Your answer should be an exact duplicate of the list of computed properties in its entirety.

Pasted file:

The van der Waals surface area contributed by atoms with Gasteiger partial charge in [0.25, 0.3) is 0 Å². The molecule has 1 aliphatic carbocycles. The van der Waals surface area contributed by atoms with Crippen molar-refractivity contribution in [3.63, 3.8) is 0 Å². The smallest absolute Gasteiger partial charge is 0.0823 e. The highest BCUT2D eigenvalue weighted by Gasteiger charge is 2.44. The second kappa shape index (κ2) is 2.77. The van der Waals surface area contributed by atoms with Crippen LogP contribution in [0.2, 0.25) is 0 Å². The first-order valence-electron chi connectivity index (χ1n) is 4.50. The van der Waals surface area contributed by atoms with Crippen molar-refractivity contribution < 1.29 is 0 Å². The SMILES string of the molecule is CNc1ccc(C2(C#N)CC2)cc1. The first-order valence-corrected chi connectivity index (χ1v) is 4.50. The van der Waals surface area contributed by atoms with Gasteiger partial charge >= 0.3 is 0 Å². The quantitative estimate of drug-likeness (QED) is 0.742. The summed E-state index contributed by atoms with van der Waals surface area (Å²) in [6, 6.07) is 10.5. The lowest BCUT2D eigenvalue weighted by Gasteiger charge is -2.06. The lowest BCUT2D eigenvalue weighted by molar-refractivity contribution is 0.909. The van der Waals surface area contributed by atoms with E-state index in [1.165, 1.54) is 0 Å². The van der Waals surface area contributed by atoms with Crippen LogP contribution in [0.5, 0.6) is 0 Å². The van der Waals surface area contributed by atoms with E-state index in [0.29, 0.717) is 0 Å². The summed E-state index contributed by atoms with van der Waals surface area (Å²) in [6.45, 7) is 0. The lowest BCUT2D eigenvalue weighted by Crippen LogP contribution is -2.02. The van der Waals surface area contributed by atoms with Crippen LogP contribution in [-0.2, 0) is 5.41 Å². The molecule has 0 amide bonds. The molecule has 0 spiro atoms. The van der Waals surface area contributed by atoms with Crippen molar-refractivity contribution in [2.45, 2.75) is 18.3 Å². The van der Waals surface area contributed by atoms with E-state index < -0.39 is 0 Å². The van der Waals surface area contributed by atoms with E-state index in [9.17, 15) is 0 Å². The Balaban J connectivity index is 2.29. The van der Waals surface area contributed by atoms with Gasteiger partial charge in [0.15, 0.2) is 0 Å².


The van der Waals surface area contributed by atoms with Gasteiger partial charge in [0.25, 0.3) is 0 Å². The molecule has 1 aliphatic carbocycles. The van der Waals surface area contributed by atoms with Crippen molar-refractivity contribution in [3.63, 3.8) is 0 Å². The smallest absolute Gasteiger partial charge is 0.0823 e. The highest BCUT2D eigenvalue weighted by Gasteiger charge is 2.44. The second kappa shape index (κ2) is 2.77. The van der Waals surface area contributed by atoms with Crippen LogP contribution in [0.2, 0.25) is 0 Å². The first-order valence-electron chi connectivity index (χ1n) is 4.50. The van der Waals surface area contributed by atoms with Crippen molar-refractivity contribution < 1.29 is 0 Å². The SMILES string of the molecule is CNc1ccc(C2(C#N)CC2)cc1. The first-order valence-corrected chi connectivity index (χ1v) is 4.50. The van der Waals surface area contributed by atoms with Gasteiger partial charge >= 0.3 is 0 Å². The quantitative estimate of drug-likeness (QED) is 0.742. The summed E-state index contributed by atoms with van der Waals surface area (Å²) in [6, 6.07) is 10.5. The lowest BCUT2D eigenvalue weighted by Gasteiger charge is -2.06. The lowest BCUT2D eigenvalue weighted by molar-refractivity contribution is 0.909. The van der Waals surface area contributed by atoms with E-state index in [1.165, 1.54) is 0 Å². The van der Waals surface area contributed by atoms with Crippen LogP contribution in [0.5, 0.6) is 0 Å². The van der Waals surface area contributed by atoms with E-state index in [0.29, 0.717) is 0 Å². The summed E-state index contributed by atoms with van der Waals surface area (Å²) in [6.45, 7) is 0. The lowest BCUT2D eigenvalue weighted by Crippen LogP contribution is -2.02. The van der Waals surface area contributed by atoms with Crippen LogP contribution in [-0.2, 0) is 5.41 Å². The molecule has 0 amide bonds. The molecule has 0 spiro atoms. The van der Waals surface area contributed by atoms with Crippen molar-refractivity contribution in [2.45, 2.75) is 18.3 Å². The van der Waals surface area contributed by atoms with E-state index < -0.39 is 0 Å². The van der Waals surface area contributed by atoms with E-state index in [9.17, 15) is 0 Å². The Balaban J connectivity index is 2.29. The van der Waals surface area contributed by atoms with Gasteiger partial charge in [0.15, 0.2) is 0 Å².